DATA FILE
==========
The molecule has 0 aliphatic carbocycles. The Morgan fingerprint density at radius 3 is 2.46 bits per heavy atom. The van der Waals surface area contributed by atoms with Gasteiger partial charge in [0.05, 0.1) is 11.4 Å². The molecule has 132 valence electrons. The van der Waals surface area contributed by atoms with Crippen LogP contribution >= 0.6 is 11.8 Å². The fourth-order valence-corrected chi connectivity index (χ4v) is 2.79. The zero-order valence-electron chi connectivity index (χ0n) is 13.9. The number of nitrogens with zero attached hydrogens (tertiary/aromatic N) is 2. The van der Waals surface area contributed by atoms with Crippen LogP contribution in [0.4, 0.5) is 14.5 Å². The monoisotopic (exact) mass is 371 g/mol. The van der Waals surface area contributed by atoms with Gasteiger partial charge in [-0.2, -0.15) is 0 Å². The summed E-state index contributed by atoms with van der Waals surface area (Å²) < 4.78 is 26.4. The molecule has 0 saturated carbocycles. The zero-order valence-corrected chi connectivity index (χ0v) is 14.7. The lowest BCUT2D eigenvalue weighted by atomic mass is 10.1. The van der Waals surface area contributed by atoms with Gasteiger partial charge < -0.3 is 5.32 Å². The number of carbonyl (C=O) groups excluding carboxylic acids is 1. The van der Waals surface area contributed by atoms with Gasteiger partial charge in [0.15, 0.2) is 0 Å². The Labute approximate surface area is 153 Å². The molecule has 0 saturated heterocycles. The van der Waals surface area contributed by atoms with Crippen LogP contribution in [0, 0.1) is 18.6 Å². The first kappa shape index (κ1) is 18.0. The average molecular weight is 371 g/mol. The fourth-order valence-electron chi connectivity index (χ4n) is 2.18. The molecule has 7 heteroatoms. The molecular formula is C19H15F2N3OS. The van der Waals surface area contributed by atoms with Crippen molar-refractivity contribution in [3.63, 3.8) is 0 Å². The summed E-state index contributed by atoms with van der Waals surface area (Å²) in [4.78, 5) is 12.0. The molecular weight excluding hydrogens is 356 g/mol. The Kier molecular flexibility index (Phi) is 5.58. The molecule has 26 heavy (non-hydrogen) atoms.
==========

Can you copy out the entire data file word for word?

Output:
The molecule has 0 aliphatic carbocycles. The Morgan fingerprint density at radius 3 is 2.46 bits per heavy atom. The van der Waals surface area contributed by atoms with Gasteiger partial charge in [0.05, 0.1) is 11.4 Å². The molecule has 132 valence electrons. The van der Waals surface area contributed by atoms with Crippen LogP contribution >= 0.6 is 11.8 Å². The fourth-order valence-corrected chi connectivity index (χ4v) is 2.79. The zero-order valence-electron chi connectivity index (χ0n) is 13.9. The number of nitrogens with zero attached hydrogens (tertiary/aromatic N) is 2. The van der Waals surface area contributed by atoms with Crippen LogP contribution in [0.4, 0.5) is 14.5 Å². The monoisotopic (exact) mass is 371 g/mol. The van der Waals surface area contributed by atoms with Gasteiger partial charge in [-0.2, -0.15) is 0 Å². The summed E-state index contributed by atoms with van der Waals surface area (Å²) < 4.78 is 26.4. The molecule has 0 saturated carbocycles. The zero-order valence-corrected chi connectivity index (χ0v) is 14.7. The lowest BCUT2D eigenvalue weighted by atomic mass is 10.1. The van der Waals surface area contributed by atoms with Gasteiger partial charge < -0.3 is 5.32 Å². The number of carbonyl (C=O) groups excluding carboxylic acids is 1. The van der Waals surface area contributed by atoms with Gasteiger partial charge in [0.15, 0.2) is 0 Å². The Labute approximate surface area is 153 Å². The molecule has 0 saturated heterocycles. The van der Waals surface area contributed by atoms with Crippen LogP contribution in [0, 0.1) is 18.6 Å². The first kappa shape index (κ1) is 18.0. The average molecular weight is 371 g/mol. The fourth-order valence-electron chi connectivity index (χ4n) is 2.18. The molecule has 7 heteroatoms. The molecular formula is C19H15F2N3OS. The van der Waals surface area contributed by atoms with Crippen molar-refractivity contribution in [3.63, 3.8) is 0 Å². The summed E-state index contributed by atoms with van der Waals surface area (Å²) in [4.78, 5) is 12.0. The molecular weight excluding hydrogens is 356 g/mol. The Kier molecular flexibility index (Phi) is 5.58. The molecule has 26 heavy (non-hydrogen) atoms.